Exact financial impact of Amgen on city hard to calculate, officials say

City not vying for start or finish for next year yet, retired chief says
By: Bridget Jones, Journal Staff Writer
-A +A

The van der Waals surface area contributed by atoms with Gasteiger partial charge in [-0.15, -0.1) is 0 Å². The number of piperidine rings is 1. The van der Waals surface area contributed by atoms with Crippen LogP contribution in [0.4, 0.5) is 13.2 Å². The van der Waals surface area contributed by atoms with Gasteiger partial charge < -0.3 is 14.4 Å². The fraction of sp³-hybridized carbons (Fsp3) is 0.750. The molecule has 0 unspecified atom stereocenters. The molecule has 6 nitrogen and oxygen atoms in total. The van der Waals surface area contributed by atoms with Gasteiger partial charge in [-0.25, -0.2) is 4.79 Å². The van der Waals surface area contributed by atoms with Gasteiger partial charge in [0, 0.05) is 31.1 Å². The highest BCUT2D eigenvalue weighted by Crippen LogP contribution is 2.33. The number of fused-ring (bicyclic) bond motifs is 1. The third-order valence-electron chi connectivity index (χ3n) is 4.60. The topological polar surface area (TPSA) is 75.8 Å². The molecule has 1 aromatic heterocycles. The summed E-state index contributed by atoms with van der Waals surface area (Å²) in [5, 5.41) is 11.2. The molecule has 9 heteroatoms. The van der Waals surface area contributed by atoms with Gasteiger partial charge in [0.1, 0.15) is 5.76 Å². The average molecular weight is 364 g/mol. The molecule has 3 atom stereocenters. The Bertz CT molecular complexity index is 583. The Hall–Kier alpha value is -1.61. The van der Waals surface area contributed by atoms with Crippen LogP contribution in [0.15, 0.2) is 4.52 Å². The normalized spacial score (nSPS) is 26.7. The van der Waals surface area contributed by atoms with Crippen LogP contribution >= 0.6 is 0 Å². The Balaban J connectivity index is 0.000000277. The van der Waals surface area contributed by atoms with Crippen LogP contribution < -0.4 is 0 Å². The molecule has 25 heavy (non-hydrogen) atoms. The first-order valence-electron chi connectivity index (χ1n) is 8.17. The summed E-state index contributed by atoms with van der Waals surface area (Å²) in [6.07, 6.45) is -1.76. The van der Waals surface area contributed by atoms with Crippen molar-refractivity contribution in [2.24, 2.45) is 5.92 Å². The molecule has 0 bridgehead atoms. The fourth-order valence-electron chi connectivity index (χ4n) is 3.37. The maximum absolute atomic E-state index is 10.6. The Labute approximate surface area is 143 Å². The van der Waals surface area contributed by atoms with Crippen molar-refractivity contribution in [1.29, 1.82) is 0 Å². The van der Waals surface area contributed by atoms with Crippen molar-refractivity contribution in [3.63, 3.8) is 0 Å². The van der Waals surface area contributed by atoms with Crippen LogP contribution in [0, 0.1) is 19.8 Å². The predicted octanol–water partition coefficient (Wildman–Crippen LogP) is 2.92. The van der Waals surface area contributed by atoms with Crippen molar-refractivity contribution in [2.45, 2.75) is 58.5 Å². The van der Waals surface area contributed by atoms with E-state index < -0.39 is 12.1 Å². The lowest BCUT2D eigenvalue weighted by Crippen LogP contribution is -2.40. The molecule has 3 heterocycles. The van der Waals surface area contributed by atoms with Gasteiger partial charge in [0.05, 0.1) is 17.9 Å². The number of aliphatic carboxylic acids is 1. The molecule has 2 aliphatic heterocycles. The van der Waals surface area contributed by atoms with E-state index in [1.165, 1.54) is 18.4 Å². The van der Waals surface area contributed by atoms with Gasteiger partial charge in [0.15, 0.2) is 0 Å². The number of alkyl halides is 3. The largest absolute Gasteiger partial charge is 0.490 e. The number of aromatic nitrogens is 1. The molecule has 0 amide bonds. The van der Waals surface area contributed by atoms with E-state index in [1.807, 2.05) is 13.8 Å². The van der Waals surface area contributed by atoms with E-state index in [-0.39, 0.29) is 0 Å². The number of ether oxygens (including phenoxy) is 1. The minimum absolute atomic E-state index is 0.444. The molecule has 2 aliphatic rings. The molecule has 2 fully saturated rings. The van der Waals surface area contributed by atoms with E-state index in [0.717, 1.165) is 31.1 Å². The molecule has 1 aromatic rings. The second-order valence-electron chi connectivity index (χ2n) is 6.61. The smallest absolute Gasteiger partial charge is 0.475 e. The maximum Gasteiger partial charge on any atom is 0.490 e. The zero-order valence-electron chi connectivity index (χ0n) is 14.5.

While officials can’t say how much money the Amgen Tour of California has brought to Auburn, they agree it should have a long-term benefit on the city. Those involved in planning for May’s event said Auburn has not yet applied to be a future stage start or finish. Recently Councilwoman Bridget Powers and Jan Decker, executive director and chief executive officer of the Placer County Visitors Bureau, made a presentation to the Placer County Economic Development Board regarding the impact of the Tour’s first three stages, including Auburn’s Stage 3 start. “We kind of talked generalities,” Decker said Thursday. “You certainly can define the people that used the hotel at the headquarter hotel here, which is the Holiday Inn. I don’t think there is any way we can sit there and itemize, when you look at the crowd that was in attendance, what kind of money they spent.” Decker said he thinks it’s safe to say that with all the people who came to town, including one couple he talked to from Pennsylvania, money was being spent in the city. “It’s not just the cyclists, but it’s also friends, relatives, support people who help them that all come into the communities,” he said. “You know they have got to be spending money. It’s tough to track, but you know it’s happening.” Andy Heath, director of administrative services for the city of Auburn, said sales tax is received quarterly and can fluctuate for several reasons including the economy, how many businesses are operating at a time and the weather. It would be difficult to calculate how much came in on the day of the Tour in Auburn, Heath said. “There is no foundation built into the reporting system that isolates those numbers for a particular business on a particular day,” he said. Decker said that while the Tour might not provide instant gratification, the city should be proud that it can successfully host this kind of event. Decker said figuring out a way to calculate the impact would be a positive thing. “I would actually love to see us try it to, attempt anyway, calculate … because I think that would be good to know,” he said. Dan Tebbs, owner of Victory Velo Bike Shop in Auburn, said there was a lot of excitement in his store about the race and May was a busier month than last year. “I think the day of was such a weird day with the weather and everything, I didn’t see the immediate increase the day of, but I think leading up and after we had really good sales,” Tebbs said. Lisa Kodl, owner of Auburn Bike Works, said around the time of the Stage 3 start, sales and repairs in the shop went up. Since the event, Bruce Cosgrove, chief executive officer of the Auburn Chamber of Commerce, said he’s talked to many people about it and feels that the marketing of the city will be a long-term benefit. “I was convinced before we had Amgen that the real benefit was going to be a long-term return on the investment that we made, and that we had a significant amount of attention given to Auburn through the marketing and promotion that comes with hosting Amgen,” Cosgrove said. Cosgrove said he has noticed another change in the community since the Tour came to town. “The other thing I have noticed … I don’t think it’s my imagination that there are more cyclists in our community, there are more bikes, there are more people riding after 5, early in the morning,” he said. Valerie Harris, Auburn’s retired police chief and member of the Bike Auburn committee that organized the stage start, said Tour officials have had nothing but positive things to say about the city. “We have had a conference call with Amgen and basically been told the entire event for us was very good,” Harris said. “It was their best year reportedly. We don’t have anything going on with Amgen at the moment. At some point in the future they will put out the process for request for proposals and then we will have an opportunity to look at that to consider whether or not we will put in for that again. We are all taking a breather.” Last August the city sent its application package, including a video showcasing the area and several community officials, to AEG for the Stage 3 start. Harris said until requests for proposals come out this year, it would be difficult to say whether or not Auburn would apply to be a start city again or a finish city, if it did in fact apply at all. “At this point I think it would be a start city, and there are so many unknowns until the request for proposal comes out that I don’t think anybody is in a place to confidently state we would go after a finish city.” Reach Bridget Jones at